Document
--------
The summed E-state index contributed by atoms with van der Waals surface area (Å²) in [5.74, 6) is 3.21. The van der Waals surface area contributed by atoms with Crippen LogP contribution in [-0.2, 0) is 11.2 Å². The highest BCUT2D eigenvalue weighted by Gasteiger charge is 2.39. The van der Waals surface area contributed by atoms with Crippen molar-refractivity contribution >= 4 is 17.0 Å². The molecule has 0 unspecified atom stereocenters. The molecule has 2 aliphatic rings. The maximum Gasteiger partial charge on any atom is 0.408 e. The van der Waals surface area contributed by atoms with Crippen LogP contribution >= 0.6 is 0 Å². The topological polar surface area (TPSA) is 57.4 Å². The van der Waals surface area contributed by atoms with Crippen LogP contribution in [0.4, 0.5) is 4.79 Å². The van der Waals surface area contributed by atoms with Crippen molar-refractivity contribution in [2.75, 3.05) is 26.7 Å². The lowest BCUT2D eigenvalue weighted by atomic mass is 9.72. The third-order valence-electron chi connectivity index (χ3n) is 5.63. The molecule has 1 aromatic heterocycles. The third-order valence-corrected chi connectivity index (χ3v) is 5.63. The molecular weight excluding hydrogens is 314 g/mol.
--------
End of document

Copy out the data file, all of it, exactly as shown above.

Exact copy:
The summed E-state index contributed by atoms with van der Waals surface area (Å²) in [5.74, 6) is 3.21. The van der Waals surface area contributed by atoms with Crippen LogP contribution in [-0.2, 0) is 11.2 Å². The highest BCUT2D eigenvalue weighted by Gasteiger charge is 2.39. The van der Waals surface area contributed by atoms with Crippen molar-refractivity contribution >= 4 is 17.0 Å². The molecule has 0 unspecified atom stereocenters. The molecule has 2 aliphatic rings. The maximum Gasteiger partial charge on any atom is 0.408 e. The van der Waals surface area contributed by atoms with Crippen LogP contribution >= 0.6 is 0 Å². The topological polar surface area (TPSA) is 57.4 Å². The van der Waals surface area contributed by atoms with Crippen LogP contribution in [0.4, 0.5) is 4.79 Å². The van der Waals surface area contributed by atoms with Crippen molar-refractivity contribution in [2.75, 3.05) is 26.7 Å². The lowest BCUT2D eigenvalue weighted by atomic mass is 9.72. The third-order valence-electron chi connectivity index (χ3n) is 5.63. The molecule has 1 aromatic heterocycles. The third-order valence-corrected chi connectivity index (χ3v) is 5.63. The molecular weight excluding hydrogens is 314 g/mol.